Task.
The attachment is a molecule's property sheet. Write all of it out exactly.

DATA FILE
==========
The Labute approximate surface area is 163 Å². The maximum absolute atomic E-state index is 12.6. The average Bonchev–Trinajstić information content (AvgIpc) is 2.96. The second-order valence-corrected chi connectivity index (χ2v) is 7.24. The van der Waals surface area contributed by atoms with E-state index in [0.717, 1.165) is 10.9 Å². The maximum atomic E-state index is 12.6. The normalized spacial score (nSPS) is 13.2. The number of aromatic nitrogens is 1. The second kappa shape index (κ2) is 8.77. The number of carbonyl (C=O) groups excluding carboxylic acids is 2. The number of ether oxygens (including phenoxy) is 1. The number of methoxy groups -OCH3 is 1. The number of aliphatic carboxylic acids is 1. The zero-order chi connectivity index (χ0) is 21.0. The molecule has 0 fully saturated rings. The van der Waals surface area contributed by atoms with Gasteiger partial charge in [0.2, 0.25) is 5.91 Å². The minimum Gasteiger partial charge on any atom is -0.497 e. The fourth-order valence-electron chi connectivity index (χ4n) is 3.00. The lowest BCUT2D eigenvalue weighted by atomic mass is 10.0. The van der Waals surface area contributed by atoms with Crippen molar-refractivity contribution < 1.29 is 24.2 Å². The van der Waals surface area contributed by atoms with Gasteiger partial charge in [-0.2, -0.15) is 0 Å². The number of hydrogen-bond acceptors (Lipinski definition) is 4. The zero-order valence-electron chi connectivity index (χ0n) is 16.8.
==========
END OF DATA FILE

The Labute approximate surface area is 163 Å². The maximum absolute atomic E-state index is 12.6. The average Bonchev–Trinajstić information content (AvgIpc) is 2.96. The second-order valence-corrected chi connectivity index (χ2v) is 7.24. The van der Waals surface area contributed by atoms with E-state index in [0.717, 1.165) is 10.9 Å². The maximum atomic E-state index is 12.6. The normalized spacial score (nSPS) is 13.2. The number of aromatic nitrogens is 1. The second kappa shape index (κ2) is 8.77. The number of carbonyl (C=O) groups excluding carboxylic acids is 2. The number of ether oxygens (including phenoxy) is 1. The number of methoxy groups -OCH3 is 1. The number of aliphatic carboxylic acids is 1. The zero-order chi connectivity index (χ0) is 21.0. The molecule has 0 fully saturated rings. The van der Waals surface area contributed by atoms with Gasteiger partial charge in [0.2, 0.25) is 5.91 Å². The minimum Gasteiger partial charge on any atom is -0.497 e. The fourth-order valence-electron chi connectivity index (χ4n) is 3.00. The lowest BCUT2D eigenvalue weighted by atomic mass is 10.0. The van der Waals surface area contributed by atoms with Crippen molar-refractivity contribution < 1.29 is 24.2 Å². The van der Waals surface area contributed by atoms with Gasteiger partial charge in [-0.2, -0.15) is 0 Å². The number of hydrogen-bond acceptors (Lipinski definition) is 4. The zero-order valence-electron chi connectivity index (χ0n) is 16.8.